BP and Brooks Baseball roll out their latest assault on your free time.
Up until now, the only way to peruse the PITCHf/x data available at Brooks Baseball was to look up each pitcher's player card individually. That was all well and good, but it made comparing pitchers a painstaking process. Fortunately, Dan Brooks just made that process much easier by building some bona fide leaderboards at BP.
These leaderboards draw on the same dataset you see at Brooks Baseball, custom classifications and all. So now it takes a couple of clicks to look up which pitchers throw hardest or softest, which pitches are hardest to hit, and a whole host of other interesting insights. Use the dropdowns to filter by handedness, month, year, pitch type, role, and minimum pitches thrown. You can access additional data by selecting "Outcomes" and "Averages" in the dropdown set to "PITCHf/x" by default.
A change in who's holding the reins, and what it means for BP.com going forward.
Baseball Prospectus is a small business run by a handful of exceptionally dedicated but utterly overworked individuals. This is occasionally exasperating, but has more often been exhilarating; we're always facing new challenges and have grown accustomed to learning on the fly. It does mean, however, that we do not have a lot of redundancy in place. When someone leaves, or has to pull back on their contributions, whether because they've become a father or joined a major league front office or decided to pursue another business opportunity, it is not a trivial matter to replace them.
It was barely a year ago when I launched FiveThirtyEight.com, a political number-crunching website that I expected to receive a few hundred hits a day and occupy perhaps five hours of my time per week. Since then, thanks to a combination of being in the right place at the right time and making a few lucky predictions, the site is accumulating both many degrees of magnitude more traffic than that, and occupying a much larger fraction of my time than I could have ever anticipated. I feel very, very fortunate about all of this; indeed, there have been many moments, such as upon appearing on Stephen Colbert's show, when I felt as though I'd won the nerd lottery. However, as you've undoubtedly noticed, these other opportunities have meant that I've been able to devote less of my time to Baseball Prospectus.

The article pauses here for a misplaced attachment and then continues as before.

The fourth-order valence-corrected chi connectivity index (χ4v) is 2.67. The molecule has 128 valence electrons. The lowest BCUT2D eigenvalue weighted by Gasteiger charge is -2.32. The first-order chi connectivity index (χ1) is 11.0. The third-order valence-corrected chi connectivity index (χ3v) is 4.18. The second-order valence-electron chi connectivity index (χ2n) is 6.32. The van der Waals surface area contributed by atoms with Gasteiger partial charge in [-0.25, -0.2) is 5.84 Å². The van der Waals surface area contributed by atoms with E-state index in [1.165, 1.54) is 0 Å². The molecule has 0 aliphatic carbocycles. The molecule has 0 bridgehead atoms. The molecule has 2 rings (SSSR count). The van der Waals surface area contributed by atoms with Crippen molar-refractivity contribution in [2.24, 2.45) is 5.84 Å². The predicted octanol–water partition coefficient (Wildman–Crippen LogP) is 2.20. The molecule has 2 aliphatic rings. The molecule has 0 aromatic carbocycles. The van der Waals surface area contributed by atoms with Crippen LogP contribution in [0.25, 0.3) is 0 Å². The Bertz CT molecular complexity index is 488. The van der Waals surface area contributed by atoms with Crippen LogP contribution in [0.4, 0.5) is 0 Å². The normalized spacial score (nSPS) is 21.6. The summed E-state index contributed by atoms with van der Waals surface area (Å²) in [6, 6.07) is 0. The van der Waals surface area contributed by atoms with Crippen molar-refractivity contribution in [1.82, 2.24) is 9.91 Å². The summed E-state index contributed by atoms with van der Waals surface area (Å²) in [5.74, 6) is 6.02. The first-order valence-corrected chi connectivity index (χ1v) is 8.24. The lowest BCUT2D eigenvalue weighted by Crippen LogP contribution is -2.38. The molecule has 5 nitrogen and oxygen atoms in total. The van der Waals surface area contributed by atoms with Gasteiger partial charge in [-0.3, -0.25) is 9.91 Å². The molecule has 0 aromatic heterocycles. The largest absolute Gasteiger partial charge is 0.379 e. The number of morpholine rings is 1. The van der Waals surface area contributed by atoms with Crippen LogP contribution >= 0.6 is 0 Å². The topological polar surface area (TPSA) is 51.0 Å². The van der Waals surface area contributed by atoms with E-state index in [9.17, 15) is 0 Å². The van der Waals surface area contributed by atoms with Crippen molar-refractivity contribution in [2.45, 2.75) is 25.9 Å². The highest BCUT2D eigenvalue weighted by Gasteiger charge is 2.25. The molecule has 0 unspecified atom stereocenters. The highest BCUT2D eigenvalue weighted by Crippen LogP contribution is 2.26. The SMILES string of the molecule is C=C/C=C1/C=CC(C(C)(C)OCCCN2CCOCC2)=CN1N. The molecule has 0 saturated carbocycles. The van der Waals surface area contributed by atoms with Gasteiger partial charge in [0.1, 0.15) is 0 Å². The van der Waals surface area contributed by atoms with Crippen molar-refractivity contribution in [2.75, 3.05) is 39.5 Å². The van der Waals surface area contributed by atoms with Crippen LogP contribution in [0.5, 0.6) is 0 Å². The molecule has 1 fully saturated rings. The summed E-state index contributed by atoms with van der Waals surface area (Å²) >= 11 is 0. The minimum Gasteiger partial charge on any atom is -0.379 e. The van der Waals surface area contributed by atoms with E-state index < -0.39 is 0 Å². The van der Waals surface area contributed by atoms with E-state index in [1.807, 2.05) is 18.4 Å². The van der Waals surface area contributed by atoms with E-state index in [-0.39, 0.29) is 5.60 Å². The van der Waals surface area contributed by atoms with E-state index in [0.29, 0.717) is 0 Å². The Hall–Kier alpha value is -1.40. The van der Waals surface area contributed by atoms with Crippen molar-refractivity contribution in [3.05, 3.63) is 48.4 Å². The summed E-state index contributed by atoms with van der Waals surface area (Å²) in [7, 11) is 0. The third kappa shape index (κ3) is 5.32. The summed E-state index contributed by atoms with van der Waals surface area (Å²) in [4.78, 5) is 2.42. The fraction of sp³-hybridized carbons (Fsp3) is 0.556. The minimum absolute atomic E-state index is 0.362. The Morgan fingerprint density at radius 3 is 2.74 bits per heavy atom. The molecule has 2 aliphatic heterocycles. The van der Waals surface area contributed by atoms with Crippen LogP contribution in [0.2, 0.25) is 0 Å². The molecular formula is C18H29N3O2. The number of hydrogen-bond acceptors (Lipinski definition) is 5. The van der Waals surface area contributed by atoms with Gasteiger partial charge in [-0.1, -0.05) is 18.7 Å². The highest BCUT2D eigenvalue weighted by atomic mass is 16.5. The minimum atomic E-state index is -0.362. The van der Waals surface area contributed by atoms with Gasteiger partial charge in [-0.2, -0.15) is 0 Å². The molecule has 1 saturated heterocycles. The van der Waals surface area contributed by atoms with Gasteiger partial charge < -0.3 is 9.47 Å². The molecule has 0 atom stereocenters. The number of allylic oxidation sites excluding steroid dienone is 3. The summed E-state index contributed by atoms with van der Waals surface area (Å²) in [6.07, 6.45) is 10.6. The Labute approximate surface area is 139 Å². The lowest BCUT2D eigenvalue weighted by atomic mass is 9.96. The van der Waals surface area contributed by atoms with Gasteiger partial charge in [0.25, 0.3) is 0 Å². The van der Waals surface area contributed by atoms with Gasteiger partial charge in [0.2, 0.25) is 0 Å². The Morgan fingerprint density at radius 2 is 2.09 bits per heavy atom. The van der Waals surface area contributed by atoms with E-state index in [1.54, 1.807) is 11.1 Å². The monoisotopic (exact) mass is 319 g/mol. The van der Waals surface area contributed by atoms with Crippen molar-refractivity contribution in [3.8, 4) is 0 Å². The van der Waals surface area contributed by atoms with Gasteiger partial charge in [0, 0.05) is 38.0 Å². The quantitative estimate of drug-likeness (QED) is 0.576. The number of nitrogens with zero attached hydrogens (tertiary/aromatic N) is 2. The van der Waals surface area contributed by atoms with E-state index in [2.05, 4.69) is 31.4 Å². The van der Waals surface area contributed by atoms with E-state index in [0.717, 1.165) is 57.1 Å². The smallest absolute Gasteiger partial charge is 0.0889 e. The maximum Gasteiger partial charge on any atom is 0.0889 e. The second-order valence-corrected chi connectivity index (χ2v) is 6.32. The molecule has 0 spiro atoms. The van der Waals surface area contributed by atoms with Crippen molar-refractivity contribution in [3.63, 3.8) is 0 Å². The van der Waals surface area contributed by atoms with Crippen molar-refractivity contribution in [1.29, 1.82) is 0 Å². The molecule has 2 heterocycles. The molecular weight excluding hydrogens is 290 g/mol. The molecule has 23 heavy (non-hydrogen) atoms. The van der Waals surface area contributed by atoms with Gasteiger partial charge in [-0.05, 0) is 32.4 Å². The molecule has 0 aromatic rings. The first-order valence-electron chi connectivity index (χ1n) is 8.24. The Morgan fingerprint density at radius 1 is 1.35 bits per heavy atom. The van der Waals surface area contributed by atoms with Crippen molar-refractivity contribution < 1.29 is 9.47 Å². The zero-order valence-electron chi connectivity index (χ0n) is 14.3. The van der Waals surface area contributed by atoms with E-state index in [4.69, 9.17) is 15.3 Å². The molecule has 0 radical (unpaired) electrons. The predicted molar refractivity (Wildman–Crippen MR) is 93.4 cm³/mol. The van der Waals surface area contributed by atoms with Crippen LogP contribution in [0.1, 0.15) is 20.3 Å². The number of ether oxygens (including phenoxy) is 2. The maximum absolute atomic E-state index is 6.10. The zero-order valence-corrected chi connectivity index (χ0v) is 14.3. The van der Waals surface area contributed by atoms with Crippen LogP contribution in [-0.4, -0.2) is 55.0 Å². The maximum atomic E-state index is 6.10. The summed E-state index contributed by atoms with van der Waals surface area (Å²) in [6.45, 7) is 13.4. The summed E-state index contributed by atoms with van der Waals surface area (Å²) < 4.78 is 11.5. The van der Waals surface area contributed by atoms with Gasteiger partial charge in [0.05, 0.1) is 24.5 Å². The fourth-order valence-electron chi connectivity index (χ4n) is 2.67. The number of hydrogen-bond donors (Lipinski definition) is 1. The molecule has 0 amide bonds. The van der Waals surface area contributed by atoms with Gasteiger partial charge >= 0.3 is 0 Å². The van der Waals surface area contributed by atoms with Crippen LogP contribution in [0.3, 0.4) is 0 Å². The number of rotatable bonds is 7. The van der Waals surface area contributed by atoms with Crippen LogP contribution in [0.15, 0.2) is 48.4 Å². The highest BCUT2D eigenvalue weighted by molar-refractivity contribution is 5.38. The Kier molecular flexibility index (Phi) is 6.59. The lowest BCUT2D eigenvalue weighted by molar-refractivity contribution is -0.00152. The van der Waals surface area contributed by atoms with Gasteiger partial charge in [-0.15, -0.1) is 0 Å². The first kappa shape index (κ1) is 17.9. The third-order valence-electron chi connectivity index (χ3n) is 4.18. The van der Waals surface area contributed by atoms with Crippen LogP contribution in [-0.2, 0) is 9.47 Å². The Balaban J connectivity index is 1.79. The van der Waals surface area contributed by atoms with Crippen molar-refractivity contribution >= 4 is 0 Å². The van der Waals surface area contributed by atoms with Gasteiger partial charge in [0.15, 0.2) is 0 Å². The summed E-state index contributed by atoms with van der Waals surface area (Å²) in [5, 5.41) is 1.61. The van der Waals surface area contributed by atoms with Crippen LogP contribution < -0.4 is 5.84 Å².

Concern over the new ballpark in Washington reflect larger questions about how committed MLB is to greening the game.
As the Washington Nationals make their mad dash out of the NL East cellar, construction crews on the team's new waterfront ballpark are doing the same to ensure an April 2008 debut. The ballpark boasts numerous green features intended to achieve LEED (Leadership in Energy Efficiency and Design) certification from the United States Green Building Council, and is being touted as an example for future sustainability efforts in stadium construction.
On the Web site for the DC Sports and Entertainment Commission (DCSEC), an artist's rendering depicts the following eco-friendly features of the stadium:
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EVP of Baseball Prospectus Nate Silver checks in to let everyone know what we have coming up in 2007.
This is the time of the year when we like to say "thank you" for your support of Baseball Prospectus. Our growth in traffic, subscriptions and media coverage never ceases to surprise us, and it's our intention to use that growth to continue to enhance your experience. In the past year alone, we've added Kevin Goldstein, Dan Fox, Maury Brown and Marc Normandin to our roster, increased our on-the-ground coverage of events like the World Series and the winter meetings, overhauled our statistical reports and PECOTA cards, and provided approximately 1100 articles to our readers. We hope that you'll tell your friends about us if you're a loyal subscriber, renew your subscription if you're on the fence, and give us a try with a monthly subscription if you're new to the site. Baseball Prospectus has always been a customer-centric, word-of-mouth business.
We intend to introduce several new features over the course of the winter and as we roll into the 2007 season. In particular:
An update on BP happenings, including baseballprospectus.com's redesign, the latest on Baseball Prospectus 2004, and BP-related events.
Second, we'd like to announce that we have signed a multi-year agreement with Workman Publishing to produce the next editions of Baseball Prospectus. We'd like to thank everyone who worked with us at Brassey's Publishing over the past six editions of the book. We appreciate their efforts, and wish them well in the future. We are extremely excited about our new relationship with Workman; we had a number of very attractive offers available, but Workman's dedication to quality production made them the clear partner of choice for BP. Baseball Prospectus 2004 will be available for pre-order soon, and will be in bookstores nationwide, at a new, lower price of $17.95, by the middle of February.
Third, we are in the final stages of redesigning baseballprospectus.com. As we've added more and more content and features, the structure and design of the site has become overwhelmed, as so many of you have written in to tell us. We're grateful for the feedback, and we're working diligently to incorporate many of the suggestions you've made in your e-mails. We should have the new site deployed by the beginning of the year, and we welcome any input you have on changes you'd like to see. We want all parts of the site to be easily accessible, and for visitors to be able to explore everything, from chat transcripts to statistical reports, with a minimum of hassle and confusion.